What is circular fashion?

Origin of the concept ‘circular fashion’

The concept ‘circular fashion’ was first coined and used in 2014 by two actors, almost simultaneously and independently of each other. One of these was Anna Brismar, owner of Green Strategy. Anna coined the term circular fashion in June 2014 at an early project meeting, in preparing for a sustainable fashion event in central Stockholm. (This event was later named Circular Fashion – Show & Talk 2014.) To start planning for the event, Anna and the other three team members met over lunch at a restaurant in central Stockholm, in late June 2014. As the meeting began, Anna asked the others: “What shall we call the project?” Before no one had replied, she suggests: “What about circular fashion project?”. The others agreed positively to the name. Later at home the same evening, Anna searched widely on the Internet for the term “circular fashion” to see if it had been in use prior to this, but it was nowhere to be found. A couple of days later, Anna decided to go public with the term. However, the day before she was to announce the new concept, she happened to glance at a Twitter feed (on the side column of a website), and there – by pure chance – she discovers a tweet with the words “Circular fashion in global supply chains” (but written in Swedish). It was a Twitter post displaying the title of a power point slide from a public presentation that had been held the previous day, by a Sustainability staff member at H&M, at a event on Gotland in the South of Sweden. Later, the presenter from H&M confirmed to Anna in a personal conversation that the Sustainability staff at H&M had in fact been using the term “circular fashion” in its Swedish form (as “cirkulärt mode”) for about one or two months prior to the event on Gotland. Apparently, the time was right for the two concepts of circular economy and sustainable fashion to merge – as circular fashion. 2014 was the year when the notion of circular economy sailed in strongly on the political agenda in Sweden and in other European countries too, and when the notion circular fashion was born.

Back to the CFST 204 event in Stockholm… As developer and manager of the event, Anna introduced the concept of circular fashion and associated key principles to all brands and panelists who were invited to participate at the event in September 2014. The concept and principles formed central elements of the theoretical framework that Anna developed for the event. The framework was to serve as guidance for the brand representatives and panelists in preparing for the fashion shows and two panel debates. Some of the more well-known Swedish brands showcased at the event were Filippa K, Houdini, and Nudie Jeans. Panelists at the panel debates were professionals working in the sustainable fashion field in Sweden at the time. The CFST 2014 event became an important catalyst for spreading the concept of circular fashion within the fashion industry, first in Sweden and soon across a wider audience in both Europe and globally.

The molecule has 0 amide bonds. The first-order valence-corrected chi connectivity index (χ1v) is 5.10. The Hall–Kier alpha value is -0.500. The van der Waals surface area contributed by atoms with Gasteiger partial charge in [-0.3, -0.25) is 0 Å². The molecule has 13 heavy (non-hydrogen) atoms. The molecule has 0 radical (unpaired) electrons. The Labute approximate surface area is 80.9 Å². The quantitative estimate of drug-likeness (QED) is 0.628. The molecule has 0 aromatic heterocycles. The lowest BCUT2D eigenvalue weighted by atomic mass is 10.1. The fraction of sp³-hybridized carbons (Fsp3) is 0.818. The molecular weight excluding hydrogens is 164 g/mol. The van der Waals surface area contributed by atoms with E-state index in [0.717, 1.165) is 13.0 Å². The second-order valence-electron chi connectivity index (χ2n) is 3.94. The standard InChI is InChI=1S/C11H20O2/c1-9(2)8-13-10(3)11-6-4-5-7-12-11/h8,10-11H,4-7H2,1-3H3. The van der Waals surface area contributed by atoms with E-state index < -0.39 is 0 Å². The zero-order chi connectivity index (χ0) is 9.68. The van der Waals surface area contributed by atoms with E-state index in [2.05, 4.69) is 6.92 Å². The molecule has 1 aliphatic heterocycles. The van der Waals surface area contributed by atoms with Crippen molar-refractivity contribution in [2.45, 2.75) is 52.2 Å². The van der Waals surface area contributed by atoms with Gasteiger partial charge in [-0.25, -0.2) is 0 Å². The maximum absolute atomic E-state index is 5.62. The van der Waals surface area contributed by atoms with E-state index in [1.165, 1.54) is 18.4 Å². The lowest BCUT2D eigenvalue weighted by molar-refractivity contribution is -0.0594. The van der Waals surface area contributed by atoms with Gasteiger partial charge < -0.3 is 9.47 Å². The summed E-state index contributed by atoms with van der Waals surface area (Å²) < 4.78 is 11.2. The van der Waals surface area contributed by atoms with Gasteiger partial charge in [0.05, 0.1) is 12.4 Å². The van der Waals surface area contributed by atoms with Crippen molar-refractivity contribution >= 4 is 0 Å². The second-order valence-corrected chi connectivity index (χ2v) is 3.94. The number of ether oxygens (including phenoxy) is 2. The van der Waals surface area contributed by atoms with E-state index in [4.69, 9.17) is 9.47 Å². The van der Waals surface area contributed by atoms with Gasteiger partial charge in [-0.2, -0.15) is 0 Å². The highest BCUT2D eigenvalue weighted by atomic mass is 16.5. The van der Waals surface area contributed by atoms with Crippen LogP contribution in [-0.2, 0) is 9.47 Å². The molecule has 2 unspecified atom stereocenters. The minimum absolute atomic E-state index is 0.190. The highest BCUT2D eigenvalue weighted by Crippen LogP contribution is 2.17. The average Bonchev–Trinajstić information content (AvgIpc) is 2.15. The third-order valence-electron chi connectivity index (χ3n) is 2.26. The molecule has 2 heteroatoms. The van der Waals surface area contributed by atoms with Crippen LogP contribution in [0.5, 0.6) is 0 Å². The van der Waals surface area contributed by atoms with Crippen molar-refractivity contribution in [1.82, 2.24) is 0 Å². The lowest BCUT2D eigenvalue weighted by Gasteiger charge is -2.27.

Definition of circular fashion

As defined by Brismar, the concept ‘circular fashion’ is based on the main principles of circular economy and sustainable development. It relates to the fashion industry in a wider sense, that is, not only to fashion products but also to apparel, sportswear, outdoor wear, footwear, home textiles, and similar products. Circular fashion concerns the entire life cycle of a product, from design and sourcing, to production, transportation, storage, marketing, and sale, as well as the user phase and the product’s end of life. From a theoretical perspective, Brismar’s invention and definition of circular fashion was inspired by the ideas of circular economy, primarily the framework presented by the Ellen MacArthur Foundation.

The following definition has been developed by Brismar; it was originally formulated in 2014 and refined in 2017, and it is the only existing coherent definition of circular fashion to date (2022).

Circular fashion can be defined as clothes, shoes or accessories that are designed, sourced, produced, and provided with the intention to be used and circulate responsibly and effectively in society for as long as possible in their most valuable form, and hereafter return safely to the biosphere when no longer of human use. (Anna Brismar, Green Strategy, 2017)

Suggested further reading

To lear more about circular fashion, please consider purchasing the article “Circular fashion – background, definition and 16 key principles”, which is available on the Articles For Sale page. The article contains the 16 key principles of circular fashion, as well as a comprehensive summary of the concept ‘circular economy’. (These elements are not presented elsewhere on the website.)

The following indepth articles may also deepen your understanding of circular fashion further. They are available on the Articles for Sale page, where they can be purchased via PayPal and downloaded as pdfs.

For referencing and quotations

This website is copyright protected, which means that its contents (texts and images) may NOT be republished, either online, digitally, or physically. Shorter quotations are allowed without prior permission, providing that the source and reference are clearly stated. Longer quotations are only permitted after special written agreement by Green Strategy (via email to info@greenstrategy.se).

To reference this webpage, please use the following reference:

  • Brismar, Anna. 2017. What is Circular Fashion? Accessed via: https://greenstrategy.se/circular-fashion-definition/. Accessed on [date].
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